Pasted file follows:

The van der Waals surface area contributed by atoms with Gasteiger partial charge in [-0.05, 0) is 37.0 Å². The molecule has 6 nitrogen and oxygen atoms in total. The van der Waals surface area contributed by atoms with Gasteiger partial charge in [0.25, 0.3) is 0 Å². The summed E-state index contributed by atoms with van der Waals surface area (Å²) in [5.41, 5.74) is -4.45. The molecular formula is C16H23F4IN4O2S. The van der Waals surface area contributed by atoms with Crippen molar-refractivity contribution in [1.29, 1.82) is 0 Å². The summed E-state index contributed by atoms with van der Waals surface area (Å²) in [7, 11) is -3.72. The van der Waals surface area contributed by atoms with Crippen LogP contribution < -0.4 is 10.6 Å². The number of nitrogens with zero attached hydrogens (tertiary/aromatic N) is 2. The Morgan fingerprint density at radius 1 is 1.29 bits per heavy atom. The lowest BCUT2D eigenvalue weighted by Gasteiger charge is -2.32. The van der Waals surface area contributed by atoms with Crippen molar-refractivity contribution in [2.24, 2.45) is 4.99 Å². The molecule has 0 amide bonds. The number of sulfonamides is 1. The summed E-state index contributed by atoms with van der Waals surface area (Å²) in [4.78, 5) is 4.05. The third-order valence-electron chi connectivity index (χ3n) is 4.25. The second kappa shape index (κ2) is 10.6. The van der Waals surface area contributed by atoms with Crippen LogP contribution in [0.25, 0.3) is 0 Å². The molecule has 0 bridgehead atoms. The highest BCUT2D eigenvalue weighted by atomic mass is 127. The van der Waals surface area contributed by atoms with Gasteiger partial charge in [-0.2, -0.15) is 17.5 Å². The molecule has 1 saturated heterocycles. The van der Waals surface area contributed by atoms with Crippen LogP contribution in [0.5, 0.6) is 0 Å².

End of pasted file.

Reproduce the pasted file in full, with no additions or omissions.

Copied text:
The van der Waals surface area contributed by atoms with Gasteiger partial charge in [-0.05, 0) is 37.0 Å². The molecule has 6 nitrogen and oxygen atoms in total. The van der Waals surface area contributed by atoms with Gasteiger partial charge in [0.25, 0.3) is 0 Å². The summed E-state index contributed by atoms with van der Waals surface area (Å²) in [5.41, 5.74) is -4.45. The molecular formula is C16H23F4IN4O2S. The van der Waals surface area contributed by atoms with Crippen molar-refractivity contribution in [1.29, 1.82) is 0 Å². The summed E-state index contributed by atoms with van der Waals surface area (Å²) in [7, 11) is -3.72. The van der Waals surface area contributed by atoms with Crippen LogP contribution < -0.4 is 10.6 Å². The number of nitrogens with zero attached hydrogens (tertiary/aromatic N) is 2. The Morgan fingerprint density at radius 1 is 1.29 bits per heavy atom. The lowest BCUT2D eigenvalue weighted by Gasteiger charge is -2.32. The van der Waals surface area contributed by atoms with Crippen molar-refractivity contribution in [2.24, 2.45) is 4.99 Å². The molecule has 0 amide bonds. The number of sulfonamides is 1. The summed E-state index contributed by atoms with van der Waals surface area (Å²) in [4.78, 5) is 4.05. The third-order valence-electron chi connectivity index (χ3n) is 4.25. The second kappa shape index (κ2) is 10.6. The van der Waals surface area contributed by atoms with Crippen LogP contribution in [0.25, 0.3) is 0 Å². The molecule has 0 bridgehead atoms. The highest BCUT2D eigenvalue weighted by atomic mass is 127. The van der Waals surface area contributed by atoms with Gasteiger partial charge in [-0.2, -0.15) is 17.5 Å². The molecule has 1 saturated heterocycles. The van der Waals surface area contributed by atoms with Crippen LogP contribution in [0.5, 0.6) is 0 Å².